Mark Burnett: Nominees in new Emmy host category should be split
By Christopher Rocchio, 08/15/2008
Mark Burnett feels comparing Survivor host Jeff Probst to American Idol host Ryan Seacrest is like comparing apples to oranges, and adding Deal or No Deal host Howie Mandel into the mix is a whole different type of food altogether.
"Certainly, an unscripted show like Survivor is not the same as a talent show, which is not the same as a gameshow," Burnett toldDaily Variety in a Thursday report.
Burnett was commenting on the Academy of Television Arts & Sciences' new Outstanding Host For A Reality Or Reality-Competition Program category for the 60th Annual Primetime Emmy Awards.
It should come as no surprise that Burnett is partial to Probst.
"Jeff is a huge reason why Survivor has been such a success. He strikes this balance between providing information and taking an editorial view. He calls the contestants to task, but has such real warmth about him that everybody loves Jeff," Burnett told Variety. "He's not only a great ambassador for our show, but he's a great ambassador for our country."
Soon-to-be-formerProject Runway producer Dan Cutforth agrees with Burnett that Probst is top dog, however he added all of the nominees have their positives.
"Jeff is a pioneer -- no other show like [Survivor] ever existed," Cutforth told Variety. "Ryan has been at the forefront of the biggest show to hit primetime television. Howie took a gameshow and made it special. Heidi made viewers feel like insiders in the fashion world. And Tom made this ridiculous ballroom competition make sense. Everyone in this category has done something remarkable with their shows."
Cutforth continued that Project Runway "had no business working" but Klum "became the face of the show" and made its subject matter a hit with viewers.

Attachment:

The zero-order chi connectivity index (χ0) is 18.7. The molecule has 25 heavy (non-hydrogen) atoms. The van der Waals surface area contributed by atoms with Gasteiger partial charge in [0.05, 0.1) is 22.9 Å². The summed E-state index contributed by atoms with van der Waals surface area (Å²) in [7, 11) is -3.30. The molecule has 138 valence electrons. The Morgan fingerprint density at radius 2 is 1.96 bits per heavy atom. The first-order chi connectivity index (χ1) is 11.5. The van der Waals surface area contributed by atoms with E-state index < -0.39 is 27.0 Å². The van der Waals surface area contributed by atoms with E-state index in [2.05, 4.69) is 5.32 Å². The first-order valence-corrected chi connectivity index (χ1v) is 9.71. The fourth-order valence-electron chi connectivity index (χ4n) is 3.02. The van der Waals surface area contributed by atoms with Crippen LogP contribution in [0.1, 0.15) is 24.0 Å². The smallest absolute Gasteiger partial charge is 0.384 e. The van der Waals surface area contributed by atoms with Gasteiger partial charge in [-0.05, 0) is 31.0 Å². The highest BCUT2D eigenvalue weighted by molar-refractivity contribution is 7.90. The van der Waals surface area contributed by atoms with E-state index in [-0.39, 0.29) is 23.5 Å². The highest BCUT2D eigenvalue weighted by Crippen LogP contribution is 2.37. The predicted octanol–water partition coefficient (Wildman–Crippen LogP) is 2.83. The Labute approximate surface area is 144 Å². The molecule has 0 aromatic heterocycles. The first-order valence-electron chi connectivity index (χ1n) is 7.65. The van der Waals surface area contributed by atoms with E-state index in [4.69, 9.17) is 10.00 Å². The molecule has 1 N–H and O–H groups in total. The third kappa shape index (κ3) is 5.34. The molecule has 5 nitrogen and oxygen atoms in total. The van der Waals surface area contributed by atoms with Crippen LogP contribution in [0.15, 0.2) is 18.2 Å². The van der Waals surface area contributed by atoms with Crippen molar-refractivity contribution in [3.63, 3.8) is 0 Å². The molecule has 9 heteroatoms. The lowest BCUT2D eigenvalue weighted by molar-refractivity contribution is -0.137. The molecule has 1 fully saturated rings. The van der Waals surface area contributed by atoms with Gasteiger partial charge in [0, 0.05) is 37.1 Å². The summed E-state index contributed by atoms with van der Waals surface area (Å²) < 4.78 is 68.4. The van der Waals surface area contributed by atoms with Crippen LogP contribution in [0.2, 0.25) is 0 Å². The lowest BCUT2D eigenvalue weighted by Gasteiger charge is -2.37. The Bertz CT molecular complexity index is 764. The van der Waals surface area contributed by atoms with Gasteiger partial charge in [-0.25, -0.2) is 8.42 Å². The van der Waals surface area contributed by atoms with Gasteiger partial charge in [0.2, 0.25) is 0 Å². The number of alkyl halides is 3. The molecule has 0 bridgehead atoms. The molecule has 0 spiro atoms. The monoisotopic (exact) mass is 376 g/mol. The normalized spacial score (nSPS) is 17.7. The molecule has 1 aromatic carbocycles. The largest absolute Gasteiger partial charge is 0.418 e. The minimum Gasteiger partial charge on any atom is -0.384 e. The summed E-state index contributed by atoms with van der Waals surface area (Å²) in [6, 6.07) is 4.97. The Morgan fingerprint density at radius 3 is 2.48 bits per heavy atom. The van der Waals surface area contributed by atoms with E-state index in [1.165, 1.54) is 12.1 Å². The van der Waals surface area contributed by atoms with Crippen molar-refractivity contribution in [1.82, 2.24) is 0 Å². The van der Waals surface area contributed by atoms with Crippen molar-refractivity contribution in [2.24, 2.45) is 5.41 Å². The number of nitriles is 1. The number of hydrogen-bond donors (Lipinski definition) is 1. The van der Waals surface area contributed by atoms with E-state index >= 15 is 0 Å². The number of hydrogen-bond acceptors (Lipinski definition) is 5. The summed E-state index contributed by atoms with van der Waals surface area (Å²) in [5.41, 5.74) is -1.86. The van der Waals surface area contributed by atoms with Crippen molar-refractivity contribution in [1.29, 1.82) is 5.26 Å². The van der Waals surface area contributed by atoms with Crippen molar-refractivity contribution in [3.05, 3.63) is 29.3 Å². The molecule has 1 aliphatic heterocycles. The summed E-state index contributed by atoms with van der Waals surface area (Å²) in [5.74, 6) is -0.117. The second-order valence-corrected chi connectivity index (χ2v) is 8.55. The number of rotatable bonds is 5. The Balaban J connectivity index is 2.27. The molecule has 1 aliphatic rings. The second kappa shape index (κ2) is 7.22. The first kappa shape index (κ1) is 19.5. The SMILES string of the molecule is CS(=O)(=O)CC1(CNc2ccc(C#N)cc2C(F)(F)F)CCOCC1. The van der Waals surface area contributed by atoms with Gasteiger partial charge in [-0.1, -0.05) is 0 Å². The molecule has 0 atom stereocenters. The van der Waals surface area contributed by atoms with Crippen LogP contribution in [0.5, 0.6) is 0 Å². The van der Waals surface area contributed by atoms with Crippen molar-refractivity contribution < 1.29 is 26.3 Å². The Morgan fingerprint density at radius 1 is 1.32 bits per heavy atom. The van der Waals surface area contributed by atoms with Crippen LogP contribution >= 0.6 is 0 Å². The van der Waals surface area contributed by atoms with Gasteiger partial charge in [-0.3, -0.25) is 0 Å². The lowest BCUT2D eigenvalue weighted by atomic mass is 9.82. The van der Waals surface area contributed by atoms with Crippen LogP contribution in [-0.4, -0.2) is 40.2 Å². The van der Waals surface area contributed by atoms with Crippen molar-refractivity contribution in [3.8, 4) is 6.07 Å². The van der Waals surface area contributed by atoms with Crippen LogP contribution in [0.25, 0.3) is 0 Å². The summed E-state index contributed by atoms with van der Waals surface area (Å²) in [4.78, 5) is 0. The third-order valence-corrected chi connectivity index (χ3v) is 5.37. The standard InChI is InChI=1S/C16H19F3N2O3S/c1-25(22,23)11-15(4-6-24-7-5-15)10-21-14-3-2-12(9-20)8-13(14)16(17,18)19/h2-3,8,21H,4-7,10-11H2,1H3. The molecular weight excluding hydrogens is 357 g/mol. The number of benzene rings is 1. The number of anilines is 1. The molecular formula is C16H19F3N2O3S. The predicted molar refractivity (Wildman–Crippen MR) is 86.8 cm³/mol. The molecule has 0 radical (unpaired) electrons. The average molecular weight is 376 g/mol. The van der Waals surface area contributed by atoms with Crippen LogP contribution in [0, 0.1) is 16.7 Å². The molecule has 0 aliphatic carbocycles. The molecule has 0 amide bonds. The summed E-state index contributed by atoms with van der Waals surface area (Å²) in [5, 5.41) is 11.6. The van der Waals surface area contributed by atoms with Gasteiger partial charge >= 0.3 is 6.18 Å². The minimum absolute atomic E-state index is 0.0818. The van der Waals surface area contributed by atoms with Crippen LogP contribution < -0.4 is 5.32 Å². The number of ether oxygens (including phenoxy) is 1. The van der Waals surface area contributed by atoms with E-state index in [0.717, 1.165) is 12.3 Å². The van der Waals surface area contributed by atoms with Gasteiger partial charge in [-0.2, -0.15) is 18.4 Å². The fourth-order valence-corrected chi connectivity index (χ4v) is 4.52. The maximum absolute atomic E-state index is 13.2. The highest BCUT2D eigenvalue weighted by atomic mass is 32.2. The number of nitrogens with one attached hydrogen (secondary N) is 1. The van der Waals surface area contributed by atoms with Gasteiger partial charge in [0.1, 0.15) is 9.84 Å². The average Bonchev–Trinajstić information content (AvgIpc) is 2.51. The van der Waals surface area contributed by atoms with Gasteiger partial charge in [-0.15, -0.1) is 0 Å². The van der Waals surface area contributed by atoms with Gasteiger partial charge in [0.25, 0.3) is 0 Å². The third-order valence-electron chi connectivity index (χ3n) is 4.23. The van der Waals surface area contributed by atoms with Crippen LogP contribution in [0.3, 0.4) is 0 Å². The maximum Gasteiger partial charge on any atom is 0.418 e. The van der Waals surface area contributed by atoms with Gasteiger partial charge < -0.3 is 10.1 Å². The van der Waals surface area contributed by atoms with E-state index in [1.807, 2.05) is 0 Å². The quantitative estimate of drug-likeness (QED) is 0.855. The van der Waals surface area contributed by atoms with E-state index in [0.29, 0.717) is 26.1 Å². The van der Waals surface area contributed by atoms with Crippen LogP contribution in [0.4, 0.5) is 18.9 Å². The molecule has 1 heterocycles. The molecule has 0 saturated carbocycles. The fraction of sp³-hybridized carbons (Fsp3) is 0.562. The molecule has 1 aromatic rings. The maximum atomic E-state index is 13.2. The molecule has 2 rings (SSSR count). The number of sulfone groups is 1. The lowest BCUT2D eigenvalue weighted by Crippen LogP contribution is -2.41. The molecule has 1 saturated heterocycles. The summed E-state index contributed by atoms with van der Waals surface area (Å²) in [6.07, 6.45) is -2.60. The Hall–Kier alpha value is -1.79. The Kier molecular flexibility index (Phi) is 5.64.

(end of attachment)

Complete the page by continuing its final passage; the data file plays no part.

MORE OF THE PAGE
"It's about people sewing and living in a world that's quite closed off. You can't even buy tickets to go to Fashion Week in New York," he told Variety. "But Heidi made it all relatable to the audience and brought them into a part of the fashion world. She's not mean, but she speaks her mind and is open and honest, which comes across well in the show."
Dancing With the Stars producer Conrad Green said -- like Klum with Runway -- Bergeron also took something most viewers aren't familiar with and helped make it successful.
"Tom knows how to make us laugh, but also knows when things need to be taken seriously. He's spontaneous and sets the tone for the show," Green told Variety. "There have been some difficult moments on the air, with people dealing with family members dying and other members dying and other tragedies, then moments of great humor, and Tom can handle it all. Doing a live program like this was a lost art for a long time. Not that many people can do it."
Idol producer Cecile Frot-Coutaz can name another person who has the skills Green described in Bergeron.
"No one is better at this than Ryan. He's incredibly professional, and he's very good on his feet. He can build the dramatic moment or react quickly with humor. He's endearing and knows how to connect with the contestants," Frot-Coutaz told Variety.
"You can rely on him to bring the show in on time, and he can handle anything that comes up. Every time we look for a host for another one of our shows, we say we need another Seacrest. Unfortunately, there isn't one. If there were, it would be much easier to produce reality shows."
While Mandel might seem to be the category's square peg, Deal or No Deal producer David Goldberg said the host is Emmy worthy in the category.
"When casting, we needed someone like Howie who had experience in a variety of entertainment genres," Goldberg told Variety. "This show has some extremely tense moments. A person on the brink of winning a million dollars can end up with a dollar in their pocket. You need someone who can play to those highs and lows, and Howie does that beautifully. Howie is the glue that holds this show together -- you just can't imagine anyone else hosting this show."
Frot-Coutaz added that she thinks the Emmy's will eventually distinguish between "field vs. stage shows the same way we have seen dramas vs. movies categories," according to Variety.
But for now, Cutforth said he's just glad reality hosts are finally being recognized -- period.
"I've always felt reality is the unmentionable bastard offspring no one wants to acknowledge, but has to be invited to family events anyway," he told Variety. "If I was to be cynical, I'd say [the reality hosts] were brought in for the viewers because, frankly, people are more interested in seeing the hosts of their favorite reality shows than some balding, bespectacled producer thanking his parents."
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